What Happens Legally If a Plane Lands On a Highway?
It Is Possible That In An Emergency Situation An Aircraft Will Make An Emergency Landing Upon a Highway. When This Happens the Pilot Who Made the Landing Is Required to Arrange For Removal of the Aircraft As Soon As Reasonably Possible.
A Helpful Guide For How to Determine the Requirements For Removal of An Aircraft After Emergency Landing
The landing of an aircraft on a highway rarely happens; however, in an emergency such a situation is possible and indeed does occur. After such a landing, the Highway Traffic Act, R.S.O. 1990, c. H.8 contains mandates regarding the timeliness and manner for the subsequent removal of the aircraft.
Subsequent to an aircraft using a highway for an emergency landing, and where "highway" has various meanings as per the Highway Traffic Act, the law requires that the aircraft be removed from the highway as soon as possible. Furthermore, the law states that if the removal of the plane, or other aircraft, will make use of the highway for a take-off, then a commercial pilot must perform the take-off and the commercial pilot must be someone other than the pilot who made the emergency landing. Additionally, among other things, a police force or police service must approve the use of the highway for take-off of the aircraft and provide, sensibly so, traffic control. Specifically, the Highway Traffic Act states:
Aircraft on highways
Removal of aircraft from highway after emergency landing
187 (1) Where an aircraft has made an emergency landing on a highway, the pilot in command thereof, if he or she is physically capable, shall, as soon after landing as is reasonably possible, remove or cause it to be removed from the roadway.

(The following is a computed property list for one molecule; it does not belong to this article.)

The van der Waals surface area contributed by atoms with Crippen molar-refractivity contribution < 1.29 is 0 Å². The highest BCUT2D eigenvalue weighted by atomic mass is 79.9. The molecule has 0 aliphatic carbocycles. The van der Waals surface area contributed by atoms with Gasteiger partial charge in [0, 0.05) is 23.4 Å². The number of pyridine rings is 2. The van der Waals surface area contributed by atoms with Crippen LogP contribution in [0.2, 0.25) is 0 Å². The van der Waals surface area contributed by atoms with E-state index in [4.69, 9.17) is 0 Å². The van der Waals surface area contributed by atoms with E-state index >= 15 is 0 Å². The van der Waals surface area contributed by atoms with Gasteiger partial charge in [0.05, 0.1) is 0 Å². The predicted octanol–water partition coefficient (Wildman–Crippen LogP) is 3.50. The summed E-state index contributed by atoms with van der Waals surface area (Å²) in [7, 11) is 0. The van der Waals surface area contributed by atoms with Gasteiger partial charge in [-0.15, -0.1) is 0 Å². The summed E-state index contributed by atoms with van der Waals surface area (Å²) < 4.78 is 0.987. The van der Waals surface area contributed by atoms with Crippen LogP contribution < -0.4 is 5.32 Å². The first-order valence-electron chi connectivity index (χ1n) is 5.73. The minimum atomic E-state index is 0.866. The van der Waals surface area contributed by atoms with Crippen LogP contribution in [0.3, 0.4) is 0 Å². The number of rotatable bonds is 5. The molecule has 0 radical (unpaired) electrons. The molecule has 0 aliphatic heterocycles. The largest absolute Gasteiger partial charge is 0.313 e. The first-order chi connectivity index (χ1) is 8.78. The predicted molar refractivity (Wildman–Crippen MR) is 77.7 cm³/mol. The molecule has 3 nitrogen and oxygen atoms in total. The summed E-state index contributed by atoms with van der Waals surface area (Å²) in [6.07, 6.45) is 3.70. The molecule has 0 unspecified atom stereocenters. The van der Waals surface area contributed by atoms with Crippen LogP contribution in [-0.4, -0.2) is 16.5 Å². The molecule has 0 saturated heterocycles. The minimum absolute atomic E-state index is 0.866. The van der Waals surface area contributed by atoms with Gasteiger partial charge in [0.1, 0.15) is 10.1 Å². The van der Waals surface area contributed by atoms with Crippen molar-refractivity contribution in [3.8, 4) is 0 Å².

Aircraft and movement along highway subject to Act
(2) Subject to subsection (3), no aircraft shall be driven or drawn along a highway unless the aircraft and the movement thereof comply with the provisions of this Act respecting vehicles and the movement thereof on a highway.
Aircraft take-off from highway
(3) Where an aircraft has landed on a highway because of an emergency related to the operation of the aircraft, the aircraft may take off from the highway provided,
(a) a licensed commercial pilot, not being the owner of the aircraft, who is qualified to fly that class and category of aircraft, and the pilot in command of the aircraft are both satisfied that the aircraft is airworthy and that there are no physical obstructions on or over the highway which would make such take-off unsafe;
(b) the pilot in command of the aircraft is satisfied that weather conditions are satisfactory for the purpose and that the minimum requirements are met under the visual flight rules established by the regulations made under the Aeronautics Act (Canada) or, if the flight is to be continued under instrument flight rules, that adequate arrangements can be made for obtaining a clearance from an air traffic control unit prior to entering instrument flight weather conditions;
(c) traffic control is provided by the appropriate police force; and
(d) the police force consents to the take-off.
(4) Every person who contravenes this section is guilty of an offence and on conviction is liable to a fine of not more than $10,000.
No liability where good faith
As shown above, per section 187(4) of the Highway Traffic Act, upon guilt for a violation a fine of up to ten thousand ($10,000) dollars may be imposed. Additionally, the statutory victim surcharge as well as court cost would be added to the fine.
Rarely does an aircraft make an emergency landing onto a highway; however, when this does happen, the pilot who performed the emergency landing is legally required to make arrangements for removing the aircraft from the highway as soon as reasonably possible. If the highway will be used for take-off of the aircraft, then various special conditions must be followed.